2008 Toronto International Film Festival

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2008 Toronto International Film Festival
2008 Toronto International Film Festival poster.jpg
Festival poster
Opening filmPasschendaele
LocationToronto, Canada
Hosted byToronto International Film Festival Group
No. of films312 films
Festival dateSeptember 4, 2008 (2008-09-04)–September 13, 2008 (2008-09-13)

The 2008 Toronto International Film Festival, (TIFF) was held in Toronto, Ontario, Canada. This 33rd annual festival was from September 4 to September 13, 2008. The opening night gala was the World War I romantic epic Passchendaele from Canadian director Paul Gross.[1][2]

About the 2008 Festival[edit]

The 2008 festival was heavy on Canadian fare as well as featuring prominent indie films and worldwide as well as North American debuts including: Adoration directed by Canada's own Atom Egoyan, Appaloosa the second film from Ed Harris (who directed Pollock), Blindness from screenwriter-director, Fernando Meirelles, Iraq war thriller The Hurt Locker directed by Kathryn Bigelow, and veteran filmmaker Barbet Schroeder's Inju, la bête dans l'ombre.[3][4][5] Scheduled is The Loss of a Teardrop Diamond (directed by Jodie Markell), based on a "rediscovered" Tennessee Williams screenplay. TIFF screened 312 films from 64 countries. These include 249 features, most of which were North American and/or world premieres.[6]

Neil Burger (director of The Illusionist) world premiered The Lucky Ones a character study of U.S. soldiers on an unplanned road trip, starring Tim Robbins.[6][7]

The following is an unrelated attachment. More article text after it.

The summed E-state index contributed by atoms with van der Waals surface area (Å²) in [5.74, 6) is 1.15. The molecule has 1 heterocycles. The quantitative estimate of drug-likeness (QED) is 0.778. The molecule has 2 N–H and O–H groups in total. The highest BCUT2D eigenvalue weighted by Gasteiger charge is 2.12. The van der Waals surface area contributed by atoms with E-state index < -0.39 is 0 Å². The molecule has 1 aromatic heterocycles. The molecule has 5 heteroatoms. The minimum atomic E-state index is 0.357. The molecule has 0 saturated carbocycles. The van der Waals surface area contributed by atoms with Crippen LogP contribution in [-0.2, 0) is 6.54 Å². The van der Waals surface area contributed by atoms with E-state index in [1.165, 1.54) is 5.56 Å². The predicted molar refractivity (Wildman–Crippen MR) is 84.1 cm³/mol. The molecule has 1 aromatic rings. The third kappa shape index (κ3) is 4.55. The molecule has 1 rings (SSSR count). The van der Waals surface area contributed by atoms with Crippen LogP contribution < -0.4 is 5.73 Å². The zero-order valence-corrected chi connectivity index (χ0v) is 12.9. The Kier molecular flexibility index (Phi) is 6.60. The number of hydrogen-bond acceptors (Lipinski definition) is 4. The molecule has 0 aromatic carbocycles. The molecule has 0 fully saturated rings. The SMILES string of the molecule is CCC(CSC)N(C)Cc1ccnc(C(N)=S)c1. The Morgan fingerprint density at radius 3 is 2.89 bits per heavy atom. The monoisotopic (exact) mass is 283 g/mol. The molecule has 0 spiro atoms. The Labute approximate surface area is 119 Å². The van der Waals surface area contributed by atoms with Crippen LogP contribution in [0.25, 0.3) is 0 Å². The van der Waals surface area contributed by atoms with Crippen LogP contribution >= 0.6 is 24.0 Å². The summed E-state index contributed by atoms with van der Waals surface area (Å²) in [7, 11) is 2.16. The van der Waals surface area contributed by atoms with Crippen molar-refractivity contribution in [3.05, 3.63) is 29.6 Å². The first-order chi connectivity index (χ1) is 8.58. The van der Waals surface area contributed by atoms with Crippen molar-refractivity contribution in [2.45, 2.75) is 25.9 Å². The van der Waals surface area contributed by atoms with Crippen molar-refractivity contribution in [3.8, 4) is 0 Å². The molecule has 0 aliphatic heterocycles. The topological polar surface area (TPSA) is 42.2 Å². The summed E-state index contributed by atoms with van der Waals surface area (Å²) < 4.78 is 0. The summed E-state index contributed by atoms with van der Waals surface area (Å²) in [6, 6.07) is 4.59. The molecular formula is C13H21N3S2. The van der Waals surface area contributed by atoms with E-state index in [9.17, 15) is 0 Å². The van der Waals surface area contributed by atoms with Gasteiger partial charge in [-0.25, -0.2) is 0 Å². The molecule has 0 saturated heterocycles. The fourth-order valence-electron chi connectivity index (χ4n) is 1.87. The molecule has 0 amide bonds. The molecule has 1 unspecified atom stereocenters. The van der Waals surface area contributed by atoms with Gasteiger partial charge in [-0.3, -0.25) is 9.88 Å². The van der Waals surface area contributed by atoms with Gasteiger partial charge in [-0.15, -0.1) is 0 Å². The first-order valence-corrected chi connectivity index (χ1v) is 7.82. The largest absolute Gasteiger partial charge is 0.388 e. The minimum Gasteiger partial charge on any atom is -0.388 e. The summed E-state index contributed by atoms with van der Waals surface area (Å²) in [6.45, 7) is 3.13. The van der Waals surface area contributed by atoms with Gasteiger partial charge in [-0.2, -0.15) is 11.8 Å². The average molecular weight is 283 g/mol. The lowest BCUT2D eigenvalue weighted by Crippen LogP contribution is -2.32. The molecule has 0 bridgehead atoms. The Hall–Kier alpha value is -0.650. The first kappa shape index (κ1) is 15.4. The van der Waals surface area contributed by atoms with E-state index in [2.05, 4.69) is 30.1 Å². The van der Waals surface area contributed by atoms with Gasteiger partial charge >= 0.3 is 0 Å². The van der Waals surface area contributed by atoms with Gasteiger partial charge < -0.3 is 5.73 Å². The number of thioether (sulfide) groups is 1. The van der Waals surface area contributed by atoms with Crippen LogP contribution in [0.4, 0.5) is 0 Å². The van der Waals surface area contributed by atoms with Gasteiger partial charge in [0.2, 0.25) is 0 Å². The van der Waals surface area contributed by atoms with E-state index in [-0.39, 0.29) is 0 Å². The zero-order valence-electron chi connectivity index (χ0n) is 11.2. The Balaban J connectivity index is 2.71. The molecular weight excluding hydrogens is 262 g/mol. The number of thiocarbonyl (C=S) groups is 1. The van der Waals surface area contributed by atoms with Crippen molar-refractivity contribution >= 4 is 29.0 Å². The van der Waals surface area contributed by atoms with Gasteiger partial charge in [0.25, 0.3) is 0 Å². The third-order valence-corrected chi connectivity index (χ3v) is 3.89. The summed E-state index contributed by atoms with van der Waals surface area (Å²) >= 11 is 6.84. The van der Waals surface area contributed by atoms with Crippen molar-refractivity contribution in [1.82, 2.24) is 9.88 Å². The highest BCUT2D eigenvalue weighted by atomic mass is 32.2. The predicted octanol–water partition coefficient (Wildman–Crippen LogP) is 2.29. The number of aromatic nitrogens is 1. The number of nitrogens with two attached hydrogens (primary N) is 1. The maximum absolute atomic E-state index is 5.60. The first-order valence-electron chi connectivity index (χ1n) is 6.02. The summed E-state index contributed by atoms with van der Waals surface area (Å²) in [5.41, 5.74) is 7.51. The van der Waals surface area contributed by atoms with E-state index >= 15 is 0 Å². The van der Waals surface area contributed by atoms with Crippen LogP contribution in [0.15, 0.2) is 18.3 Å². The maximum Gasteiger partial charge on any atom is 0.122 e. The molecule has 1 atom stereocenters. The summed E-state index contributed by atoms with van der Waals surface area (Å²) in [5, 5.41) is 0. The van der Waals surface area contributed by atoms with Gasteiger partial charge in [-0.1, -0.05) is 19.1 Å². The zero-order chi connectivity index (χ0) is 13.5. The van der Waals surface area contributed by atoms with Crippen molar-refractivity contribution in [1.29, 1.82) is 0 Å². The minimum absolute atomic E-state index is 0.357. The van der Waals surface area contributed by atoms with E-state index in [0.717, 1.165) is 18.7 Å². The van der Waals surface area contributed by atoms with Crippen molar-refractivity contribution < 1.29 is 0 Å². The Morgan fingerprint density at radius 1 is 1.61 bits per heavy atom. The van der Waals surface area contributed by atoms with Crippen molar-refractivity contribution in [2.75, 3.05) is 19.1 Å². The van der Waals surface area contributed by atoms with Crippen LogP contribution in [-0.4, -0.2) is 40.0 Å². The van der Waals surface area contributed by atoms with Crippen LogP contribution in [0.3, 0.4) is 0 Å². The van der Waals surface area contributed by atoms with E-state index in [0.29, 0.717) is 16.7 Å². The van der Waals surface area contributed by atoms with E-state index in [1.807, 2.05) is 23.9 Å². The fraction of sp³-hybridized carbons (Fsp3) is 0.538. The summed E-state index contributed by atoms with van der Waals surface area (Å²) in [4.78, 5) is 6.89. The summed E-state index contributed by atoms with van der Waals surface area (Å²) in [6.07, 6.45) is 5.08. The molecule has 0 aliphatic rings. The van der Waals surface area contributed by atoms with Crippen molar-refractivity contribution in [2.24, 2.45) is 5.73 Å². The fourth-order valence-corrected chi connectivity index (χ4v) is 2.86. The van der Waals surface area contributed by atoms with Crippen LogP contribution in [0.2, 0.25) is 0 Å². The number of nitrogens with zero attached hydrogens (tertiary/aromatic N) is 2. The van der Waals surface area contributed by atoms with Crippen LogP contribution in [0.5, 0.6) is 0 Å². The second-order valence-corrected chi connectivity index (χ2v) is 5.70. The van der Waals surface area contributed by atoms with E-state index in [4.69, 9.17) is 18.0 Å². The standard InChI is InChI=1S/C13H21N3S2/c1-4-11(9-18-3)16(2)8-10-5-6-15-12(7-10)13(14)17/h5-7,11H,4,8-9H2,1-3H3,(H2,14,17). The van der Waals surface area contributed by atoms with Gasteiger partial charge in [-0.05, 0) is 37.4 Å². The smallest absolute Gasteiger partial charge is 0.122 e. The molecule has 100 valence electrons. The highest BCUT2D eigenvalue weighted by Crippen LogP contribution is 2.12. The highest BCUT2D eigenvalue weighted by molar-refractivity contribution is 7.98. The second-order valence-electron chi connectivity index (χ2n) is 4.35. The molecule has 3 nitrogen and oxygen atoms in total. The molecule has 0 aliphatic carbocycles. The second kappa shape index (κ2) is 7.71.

Also featured was Me and Orson Welles helmed by American "slacker" Richard Linklater, the Spike Lee-directed World War II film, Miracle at St. Anna as well as the Jonathan Demme directed film Rachel Getting Married. Other festival highlights are screenwriter Charlie Kaufman's first film, Synecdoche, New York, a slice of experimental filmmaker James Benning's Americana RR was featured in the "Wavelengths" avant-garde showcase, the four-hour-long Steven Soderbergh epic Che (playing in two parts), as well as The Wrestler lensed by Darren Aronofsky. The Brits are also well represented with Happy-Go-Lucky directed by Mike Leigh and Slumdog Millionaire directed by Danny Boyle.[3][4][5]

Despite showing fewer films than last year, among the 249 features, 116 are premieres and 61 are first features.[6][8] Films from as many as 64 countries were screened, with more than 340,000 admissions expected.[8]

"Canadian Open Vault", which always highlights a restored Canadian film, focused on Quebec filmmaker François Girard's 32 Short Films About Glenn Gould made in 1993.[2]

Actors Brad Pitt, Edward Norton, Benicio del Toro, Ethan Hawke, Laura Linney and film directors Julian Schnabel, Kathryn Bigelow and Steven Soderbergh are among the celebs the festival has invited on its 500-plus guest list, thus completing its lineup.[7]

The festival closed on September 13, 2008 with the North American premiere of Stone of Destiny written and directed by Charles Martin Smith, the true story of four Glasgow university students who try to restore the 300-pound Stone of Scone to its rightful Scottish home.[9]